In the 1980’s, my Aunt Lois Blieden forwarded me a letter she had received from a Nettie Yanoff Schwartz. Nettie was researching her Blieden ancestors and went to her local library in Louisville, Kentucky, searched phone books from all over the United States for the name Blieden and wrote to everyone listed with that last name. Since my uncle, Arthur Blieden, was listed in the New Jersey phone book, he got one of the letters. My Aunt, Arthur’s wife, labeled me back then as the family historian, and forwarded the letter to me.
As you can tell, this was long before home computers and the Internet and I had no idea who this woman was who wanted information about my family. I was skeptical. However, Nettie and I ended up corresponding for a few years. She was very friendly and earnest and shared everything she had discovered about the Bliedens. One thing she had mentioned to me in her letters, was that she was also writing a book about her needlework. That intrigued me since I also liked to embroider, do needlepoint, stitcheries, and sew. Little did I know that over 30 years later, in 2021, I would be in contact with her grandson, Matt Schwartz, and her great-nephew, Andrew Steinberg, and that I would receive a copy of her book from a mutual cousin, Norman Blieden.
For one birthday, Nettie’s family presented her with an unlimited airline ticket to travel all over the United States. She took that as an opportunity to meet Blieden relatives. On one such trip to California in 1986, she had dinner at the home of Joe Bleeden. Norman Blieden, Joe’s daughter Suzi, my first cousin Amy Blieden, and Pearl Bleadon and her husband were also there. She sent me the photo taken at that dinner. Back then, other than my Cousin Amy, I had no idea who these other people were, or if and how, they were related to me. I now know that Suzi is my fifth cousin, and her father Joe, would have been my fourth cousin once removed. Norman Blieden is my fifth cousin and Pearl Bleadon was my third cousin twice removed. I also now know that Nettie was my third cousin twice removed. How she would have loved knowing how this group fit together!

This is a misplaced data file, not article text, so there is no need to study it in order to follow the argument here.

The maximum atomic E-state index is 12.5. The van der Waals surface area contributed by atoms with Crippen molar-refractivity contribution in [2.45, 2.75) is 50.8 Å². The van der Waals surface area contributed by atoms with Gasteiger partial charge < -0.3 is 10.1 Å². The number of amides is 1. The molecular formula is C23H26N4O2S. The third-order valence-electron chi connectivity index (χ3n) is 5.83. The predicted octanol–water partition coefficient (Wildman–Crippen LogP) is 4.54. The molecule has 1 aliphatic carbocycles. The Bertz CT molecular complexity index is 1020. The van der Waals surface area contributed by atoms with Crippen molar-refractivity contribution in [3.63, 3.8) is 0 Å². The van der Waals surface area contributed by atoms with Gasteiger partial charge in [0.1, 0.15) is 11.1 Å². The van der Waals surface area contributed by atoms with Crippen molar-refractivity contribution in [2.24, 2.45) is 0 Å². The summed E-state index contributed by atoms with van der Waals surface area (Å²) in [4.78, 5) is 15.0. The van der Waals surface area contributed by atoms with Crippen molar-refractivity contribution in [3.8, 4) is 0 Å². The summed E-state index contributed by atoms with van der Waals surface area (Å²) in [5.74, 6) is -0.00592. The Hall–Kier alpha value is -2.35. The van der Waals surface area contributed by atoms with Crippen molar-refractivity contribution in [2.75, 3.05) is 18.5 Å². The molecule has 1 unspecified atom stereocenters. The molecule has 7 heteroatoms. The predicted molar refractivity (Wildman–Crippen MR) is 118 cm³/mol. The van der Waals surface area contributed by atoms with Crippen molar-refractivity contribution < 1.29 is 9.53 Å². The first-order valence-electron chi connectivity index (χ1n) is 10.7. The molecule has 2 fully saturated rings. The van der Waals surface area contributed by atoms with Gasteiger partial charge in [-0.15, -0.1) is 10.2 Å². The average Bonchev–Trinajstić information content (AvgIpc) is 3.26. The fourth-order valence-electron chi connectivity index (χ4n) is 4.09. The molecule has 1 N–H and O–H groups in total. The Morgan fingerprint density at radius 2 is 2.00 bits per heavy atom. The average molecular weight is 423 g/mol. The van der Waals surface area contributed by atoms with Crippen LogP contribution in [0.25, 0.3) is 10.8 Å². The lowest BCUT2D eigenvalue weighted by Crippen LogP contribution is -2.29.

When Norman sent me her book, he also sent me his correspondence between him, Nettie and Joe Bleeden concerning Blieden ancestry. One letter confirmed that Joe Bleeden descended from my branch of the Blieden’s. His grandmother, Sarah, was the sister of my great-grandfather, Aron. This was proved by the letter. Joe mentioned his great-uncles, Mordechai, Lazar and Judel Reuven. They were known brothers of Aron, also.
I only wished I had gotten to know Nettie better. She loved travelling and travelled all over the world. She visited 49 states and over 38 countries. She was also quite accomplished. She was born in Louisville, Kentucky, but was raised in New Richmond, Ohio, until she was 11. She taught in the public schools of Louisville until she married. At the time, married woman were not allowed to teach.
After raising her three children, she went back to school and completed her bachelor’s degree at the University of Louisville in 1957. She went back to teaching and retired in 1973. However, she then went back to school and got a Master of Education from Spalding College in 1976.
Her early interests included music, dancing, artwork, swimming, tennis, hiking and volunteer work. Later in life she loved collecting things including rocks, shells, fossils, driftwood, flowers, weeds, and leaves and used those things to make collages. She also collected picture frames, lamps, accessories, and old furniture which she repaired and sold. She considered herself thrifty and this led to designing and making her own clothes, accessories, and gifts. For those people that know me, it sounds like collecting things must run in the family!
She exhibited her stitchery creations at state fairs, art shows, and bookstores. She also sold her stitcheries, some of which are now housed in museums all over the country and world. Some are in permanent collections of some famous people such as Bob Dylan, Mamie Eisenhower, and President Jimmy Carter.
In her biographical sketch that I received from Cousin Norman Blieden, she mentioned that her pen name was Nettie Yanoff Brudner (she was married more than once) and that she had sold 3 stitchery designs to Good Housekeeping Magazine in 1967. In the late 1960’s, I bought some stitchery designs from Good Housekeeping Magazine. Could I have bought Nettie’s designs?
Here are two photos of her “Harvest” stitchery from her book “Painting with A Needle”:
Here are the stitcheries I ordered and completed from Good Housekeeping Magazine:
Let me know what you think. Did I inadvertently buy and stitch 2 of Nettie’s designs?
One Reply to “She Painted with a Needle”
What a great story. You certainly have a lot in common with Nettie . How amazing that you probably made one of her needlework designs!